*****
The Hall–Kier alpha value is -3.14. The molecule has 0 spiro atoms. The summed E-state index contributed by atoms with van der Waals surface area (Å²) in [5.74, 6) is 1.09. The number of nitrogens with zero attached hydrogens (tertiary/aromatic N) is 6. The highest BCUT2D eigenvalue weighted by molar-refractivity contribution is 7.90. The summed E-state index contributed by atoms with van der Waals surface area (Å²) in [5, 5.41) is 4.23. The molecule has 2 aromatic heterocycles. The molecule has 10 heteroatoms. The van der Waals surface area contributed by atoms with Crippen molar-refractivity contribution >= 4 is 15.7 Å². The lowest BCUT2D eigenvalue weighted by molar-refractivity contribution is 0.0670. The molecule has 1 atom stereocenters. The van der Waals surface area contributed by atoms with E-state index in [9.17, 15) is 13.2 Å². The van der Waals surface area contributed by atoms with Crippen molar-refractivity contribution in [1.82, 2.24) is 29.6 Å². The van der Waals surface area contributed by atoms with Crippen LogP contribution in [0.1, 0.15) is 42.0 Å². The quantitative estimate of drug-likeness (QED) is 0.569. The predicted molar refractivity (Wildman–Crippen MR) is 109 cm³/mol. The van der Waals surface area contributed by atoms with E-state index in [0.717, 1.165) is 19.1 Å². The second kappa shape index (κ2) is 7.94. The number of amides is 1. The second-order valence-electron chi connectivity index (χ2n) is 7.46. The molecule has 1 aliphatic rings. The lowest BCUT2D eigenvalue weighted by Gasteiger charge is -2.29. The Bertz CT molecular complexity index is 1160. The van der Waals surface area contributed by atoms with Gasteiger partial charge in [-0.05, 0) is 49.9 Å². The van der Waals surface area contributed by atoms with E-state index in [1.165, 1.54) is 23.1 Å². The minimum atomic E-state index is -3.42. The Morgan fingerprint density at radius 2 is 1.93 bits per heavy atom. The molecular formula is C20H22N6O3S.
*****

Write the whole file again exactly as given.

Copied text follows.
The Hall–Kier alpha value is -3.14. The molecule has 0 spiro atoms. The summed E-state index contributed by atoms with van der Waals surface area (Å²) in [5.74, 6) is 1.09. The number of nitrogens with zero attached hydrogens (tertiary/aromatic N) is 6. The highest BCUT2D eigenvalue weighted by molar-refractivity contribution is 7.90. The summed E-state index contributed by atoms with van der Waals surface area (Å²) in [5, 5.41) is 4.23. The molecule has 2 aromatic heterocycles. The molecule has 10 heteroatoms. The van der Waals surface area contributed by atoms with Crippen molar-refractivity contribution >= 4 is 15.7 Å². The lowest BCUT2D eigenvalue weighted by molar-refractivity contribution is 0.0670. The molecule has 1 atom stereocenters. The van der Waals surface area contributed by atoms with E-state index in [9.17, 15) is 13.2 Å². The van der Waals surface area contributed by atoms with Crippen molar-refractivity contribution in [1.82, 2.24) is 29.6 Å². The van der Waals surface area contributed by atoms with Crippen LogP contribution in [0.1, 0.15) is 42.0 Å². The quantitative estimate of drug-likeness (QED) is 0.569. The predicted molar refractivity (Wildman–Crippen MR) is 109 cm³/mol. The van der Waals surface area contributed by atoms with E-state index in [0.717, 1.165) is 19.1 Å². The second kappa shape index (κ2) is 7.94. The number of amides is 1. The second-order valence-electron chi connectivity index (χ2n) is 7.46. The molecule has 1 aliphatic rings. The lowest BCUT2D eigenvalue weighted by Gasteiger charge is -2.29. The Bertz CT molecular complexity index is 1160. The van der Waals surface area contributed by atoms with Gasteiger partial charge in [-0.05, 0) is 49.9 Å². The van der Waals surface area contributed by atoms with E-state index in [1.165, 1.54) is 23.1 Å². The minimum atomic E-state index is -3.42. The Morgan fingerprint density at radius 2 is 1.93 bits per heavy atom. The molecular formula is C20H22N6O3S.